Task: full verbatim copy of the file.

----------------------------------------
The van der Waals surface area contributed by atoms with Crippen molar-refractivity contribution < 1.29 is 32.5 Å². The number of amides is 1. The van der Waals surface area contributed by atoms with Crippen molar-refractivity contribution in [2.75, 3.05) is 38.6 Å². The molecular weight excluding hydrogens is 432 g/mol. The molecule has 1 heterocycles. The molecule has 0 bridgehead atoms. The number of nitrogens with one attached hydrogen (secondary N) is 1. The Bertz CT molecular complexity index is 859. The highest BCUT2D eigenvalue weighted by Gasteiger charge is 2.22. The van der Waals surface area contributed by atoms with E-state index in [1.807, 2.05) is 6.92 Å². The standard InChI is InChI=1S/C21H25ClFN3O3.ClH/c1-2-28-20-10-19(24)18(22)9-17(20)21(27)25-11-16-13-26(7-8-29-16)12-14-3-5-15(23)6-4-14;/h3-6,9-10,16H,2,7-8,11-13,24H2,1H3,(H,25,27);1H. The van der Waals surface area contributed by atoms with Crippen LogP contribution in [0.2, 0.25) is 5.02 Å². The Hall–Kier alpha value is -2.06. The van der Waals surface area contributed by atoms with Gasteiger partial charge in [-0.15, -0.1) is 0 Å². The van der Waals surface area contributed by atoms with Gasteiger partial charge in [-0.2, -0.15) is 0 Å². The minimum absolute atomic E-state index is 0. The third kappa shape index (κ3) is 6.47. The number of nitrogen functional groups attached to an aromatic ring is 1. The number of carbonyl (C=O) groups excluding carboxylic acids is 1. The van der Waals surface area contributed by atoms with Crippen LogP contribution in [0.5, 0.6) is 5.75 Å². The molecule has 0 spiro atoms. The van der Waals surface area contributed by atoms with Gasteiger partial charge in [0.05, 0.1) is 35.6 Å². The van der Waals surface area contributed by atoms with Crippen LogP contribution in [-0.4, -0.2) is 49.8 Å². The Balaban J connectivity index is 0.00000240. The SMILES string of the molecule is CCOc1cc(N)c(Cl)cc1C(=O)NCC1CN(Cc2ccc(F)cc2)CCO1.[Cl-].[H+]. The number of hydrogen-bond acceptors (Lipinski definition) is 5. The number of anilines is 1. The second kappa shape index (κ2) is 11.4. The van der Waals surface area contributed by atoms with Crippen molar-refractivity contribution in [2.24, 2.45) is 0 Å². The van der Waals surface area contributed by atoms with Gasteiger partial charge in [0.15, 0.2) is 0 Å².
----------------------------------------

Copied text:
The van der Waals surface area contributed by atoms with Crippen molar-refractivity contribution < 1.29 is 32.5 Å². The number of amides is 1. The van der Waals surface area contributed by atoms with Crippen molar-refractivity contribution in [2.75, 3.05) is 38.6 Å². The molecular weight excluding hydrogens is 432 g/mol. The molecule has 1 heterocycles. The molecule has 0 bridgehead atoms. The number of nitrogens with one attached hydrogen (secondary N) is 1. The Bertz CT molecular complexity index is 859. The highest BCUT2D eigenvalue weighted by Gasteiger charge is 2.22. The van der Waals surface area contributed by atoms with E-state index in [1.807, 2.05) is 6.92 Å². The standard InChI is InChI=1S/C21H25ClFN3O3.ClH/c1-2-28-20-10-19(24)18(22)9-17(20)21(27)25-11-16-13-26(7-8-29-16)12-14-3-5-15(23)6-4-14;/h3-6,9-10,16H,2,7-8,11-13,24H2,1H3,(H,25,27);1H. The van der Waals surface area contributed by atoms with Crippen LogP contribution in [0.2, 0.25) is 5.02 Å². The Hall–Kier alpha value is -2.06. The van der Waals surface area contributed by atoms with Gasteiger partial charge in [-0.15, -0.1) is 0 Å². The van der Waals surface area contributed by atoms with Gasteiger partial charge in [-0.2, -0.15) is 0 Å². The minimum absolute atomic E-state index is 0. The third kappa shape index (κ3) is 6.47. The number of nitrogen functional groups attached to an aromatic ring is 1. The number of carbonyl (C=O) groups excluding carboxylic acids is 1. The van der Waals surface area contributed by atoms with Crippen LogP contribution in [0.5, 0.6) is 5.75 Å². The molecule has 0 spiro atoms. The van der Waals surface area contributed by atoms with Gasteiger partial charge in [0.05, 0.1) is 35.6 Å². The van der Waals surface area contributed by atoms with Crippen LogP contribution in [-0.4, -0.2) is 49.8 Å². The Balaban J connectivity index is 0.00000240. The SMILES string of the molecule is CCOc1cc(N)c(Cl)cc1C(=O)NCC1CN(Cc2ccc(F)cc2)CCO1.[Cl-].[H+]. The number of hydrogen-bond acceptors (Lipinski definition) is 5. The number of anilines is 1. The second kappa shape index (κ2) is 11.4. The van der Waals surface area contributed by atoms with Crippen molar-refractivity contribution in [2.24, 2.45) is 0 Å². The van der Waals surface area contributed by atoms with Gasteiger partial charge in [0.15, 0.2) is 0 Å².